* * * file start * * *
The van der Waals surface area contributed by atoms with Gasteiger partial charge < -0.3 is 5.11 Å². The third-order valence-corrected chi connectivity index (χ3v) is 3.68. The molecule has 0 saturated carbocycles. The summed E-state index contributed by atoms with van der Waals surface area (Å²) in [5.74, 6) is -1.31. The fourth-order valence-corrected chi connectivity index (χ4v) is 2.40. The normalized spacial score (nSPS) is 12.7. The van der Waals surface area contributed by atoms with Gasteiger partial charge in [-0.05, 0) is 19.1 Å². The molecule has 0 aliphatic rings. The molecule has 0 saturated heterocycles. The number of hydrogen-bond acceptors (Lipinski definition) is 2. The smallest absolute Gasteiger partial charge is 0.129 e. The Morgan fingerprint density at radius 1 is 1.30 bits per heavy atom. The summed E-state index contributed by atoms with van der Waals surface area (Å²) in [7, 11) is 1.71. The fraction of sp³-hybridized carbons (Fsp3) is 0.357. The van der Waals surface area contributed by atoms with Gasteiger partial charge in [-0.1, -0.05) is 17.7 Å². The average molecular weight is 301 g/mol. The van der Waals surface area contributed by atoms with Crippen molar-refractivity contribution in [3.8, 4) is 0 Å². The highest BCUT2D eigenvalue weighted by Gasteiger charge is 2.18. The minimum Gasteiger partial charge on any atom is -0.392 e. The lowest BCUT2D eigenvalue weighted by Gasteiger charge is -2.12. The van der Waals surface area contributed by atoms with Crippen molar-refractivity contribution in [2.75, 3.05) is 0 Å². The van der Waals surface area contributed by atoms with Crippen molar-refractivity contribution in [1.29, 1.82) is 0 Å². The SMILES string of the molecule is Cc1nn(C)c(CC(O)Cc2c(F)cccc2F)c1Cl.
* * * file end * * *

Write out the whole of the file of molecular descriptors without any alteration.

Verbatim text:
The van der Waals surface area contributed by atoms with Gasteiger partial charge < -0.3 is 5.11 Å². The third-order valence-corrected chi connectivity index (χ3v) is 3.68. The molecule has 0 saturated carbocycles. The summed E-state index contributed by atoms with van der Waals surface area (Å²) in [5.74, 6) is -1.31. The fourth-order valence-corrected chi connectivity index (χ4v) is 2.40. The normalized spacial score (nSPS) is 12.7. The van der Waals surface area contributed by atoms with Gasteiger partial charge in [-0.05, 0) is 19.1 Å². The molecule has 0 aliphatic rings. The molecule has 0 saturated heterocycles. The number of hydrogen-bond acceptors (Lipinski definition) is 2. The smallest absolute Gasteiger partial charge is 0.129 e. The Morgan fingerprint density at radius 1 is 1.30 bits per heavy atom. The summed E-state index contributed by atoms with van der Waals surface area (Å²) in [7, 11) is 1.71. The fraction of sp³-hybridized carbons (Fsp3) is 0.357. The van der Waals surface area contributed by atoms with Gasteiger partial charge in [-0.1, -0.05) is 17.7 Å². The average molecular weight is 301 g/mol. The van der Waals surface area contributed by atoms with Crippen molar-refractivity contribution in [3.8, 4) is 0 Å². The highest BCUT2D eigenvalue weighted by Gasteiger charge is 2.18. The minimum Gasteiger partial charge on any atom is -0.392 e. The lowest BCUT2D eigenvalue weighted by Gasteiger charge is -2.12. The van der Waals surface area contributed by atoms with Crippen molar-refractivity contribution in [2.75, 3.05) is 0 Å². The van der Waals surface area contributed by atoms with Crippen molar-refractivity contribution in [1.29, 1.82) is 0 Å². The SMILES string of the molecule is Cc1nn(C)c(CC(O)Cc2c(F)cccc2F)c1Cl.